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Book chapter about art therapy for individuals suffering from depression, from a book published by Routledge

Children who had experienced stress and/or trauma and had specific learning difficulties were selected to participate in research investigating a therapeutic method comprising art therapy and education. Art Educational Therapy (AET) emerged through the research in which integrated emotional and intellectual processes are worked with simultaneously. Oli, who took part in the study, was depressed at the beginning of the therapy but felt better at the end of it.

Art-making, which often included writing, was found to be important both in the therapy and in the researcher’s own process, where it provided a creative and reflexive research methodology. The way in which art making creates a fresh understanding and a new kind of relationship to a project worked with, is reviewed in the chapter. The process of creating art leads to increased understanding and awareness, which connects to personal meaning. As a result, the understanding of the project can be more meaningful, as opposed to understanding that is formed solely by reading and writing, which is more connected to a linear process. The subject is discussed in terms of a research project and how such drawing can facilitate coursework learning and at the same time serve therapeutic purposes.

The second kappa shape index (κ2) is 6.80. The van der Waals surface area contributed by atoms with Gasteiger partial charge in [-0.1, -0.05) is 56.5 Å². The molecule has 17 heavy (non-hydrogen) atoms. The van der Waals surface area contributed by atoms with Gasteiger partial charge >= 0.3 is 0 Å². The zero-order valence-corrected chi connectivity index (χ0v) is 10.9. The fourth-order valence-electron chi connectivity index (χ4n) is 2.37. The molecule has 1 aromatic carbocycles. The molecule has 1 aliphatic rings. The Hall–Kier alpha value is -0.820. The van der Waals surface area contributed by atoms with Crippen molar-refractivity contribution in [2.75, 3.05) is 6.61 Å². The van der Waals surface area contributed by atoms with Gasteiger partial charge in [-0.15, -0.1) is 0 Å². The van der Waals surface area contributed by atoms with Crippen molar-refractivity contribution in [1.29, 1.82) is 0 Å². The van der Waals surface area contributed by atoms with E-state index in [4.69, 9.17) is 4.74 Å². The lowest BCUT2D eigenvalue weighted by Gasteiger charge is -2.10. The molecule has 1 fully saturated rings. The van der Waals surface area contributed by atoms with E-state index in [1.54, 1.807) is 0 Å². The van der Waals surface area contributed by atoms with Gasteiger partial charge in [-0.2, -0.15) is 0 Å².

Ottarsdottir, U. (2018) Art therapy to Address Emotional Well-being of Children who have Experienced Stress and/or Trauma. In: A. Zubala & V. Karkou (Eds.), Arts Therapies in the Treatment of Depression: International Research in the Arts Therapies (pp. 30-47). Oxford: Routledge.

DOI https://doi.org/10.4324/9781315454412

Tags: Art Therapy, depression, project, art making, understanding, meaningful.

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